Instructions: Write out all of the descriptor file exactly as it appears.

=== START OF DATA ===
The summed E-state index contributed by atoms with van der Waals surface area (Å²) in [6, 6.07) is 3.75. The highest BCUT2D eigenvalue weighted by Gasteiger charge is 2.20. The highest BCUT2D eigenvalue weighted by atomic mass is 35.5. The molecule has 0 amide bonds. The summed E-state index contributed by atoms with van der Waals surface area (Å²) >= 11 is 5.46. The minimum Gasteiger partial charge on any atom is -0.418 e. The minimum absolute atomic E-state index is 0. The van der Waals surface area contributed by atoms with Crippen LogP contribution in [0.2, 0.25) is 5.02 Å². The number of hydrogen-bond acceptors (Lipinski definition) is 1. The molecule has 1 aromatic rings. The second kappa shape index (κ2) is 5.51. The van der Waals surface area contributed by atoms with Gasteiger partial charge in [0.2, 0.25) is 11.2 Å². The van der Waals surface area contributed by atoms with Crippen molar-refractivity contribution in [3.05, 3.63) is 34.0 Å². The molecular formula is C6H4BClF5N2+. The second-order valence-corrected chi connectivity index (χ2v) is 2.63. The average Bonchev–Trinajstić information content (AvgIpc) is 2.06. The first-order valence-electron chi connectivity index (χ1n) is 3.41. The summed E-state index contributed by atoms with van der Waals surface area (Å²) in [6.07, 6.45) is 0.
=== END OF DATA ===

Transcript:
The summed E-state index contributed by atoms with van der Waals surface area (Å²) in [6, 6.07) is 3.75. The highest BCUT2D eigenvalue weighted by Gasteiger charge is 2.20. The highest BCUT2D eigenvalue weighted by atomic mass is 35.5. The molecule has 0 amide bonds. The summed E-state index contributed by atoms with van der Waals surface area (Å²) >= 11 is 5.46. The minimum Gasteiger partial charge on any atom is -0.418 e. The minimum absolute atomic E-state index is 0. The van der Waals surface area contributed by atoms with Crippen LogP contribution in [0.2, 0.25) is 5.02 Å². The number of hydrogen-bond acceptors (Lipinski definition) is 1. The molecule has 1 aromatic rings. The second kappa shape index (κ2) is 5.51. The van der Waals surface area contributed by atoms with Gasteiger partial charge in [0.2, 0.25) is 11.2 Å². The van der Waals surface area contributed by atoms with Crippen molar-refractivity contribution in [3.05, 3.63) is 34.0 Å². The molecular formula is C6H4BClF5N2+. The second-order valence-corrected chi connectivity index (χ2v) is 2.63. The average Bonchev–Trinajstić information content (AvgIpc) is 2.06. The first-order valence-electron chi connectivity index (χ1n) is 3.41. The summed E-state index contributed by atoms with van der Waals surface area (Å²) in [6.07, 6.45) is 0.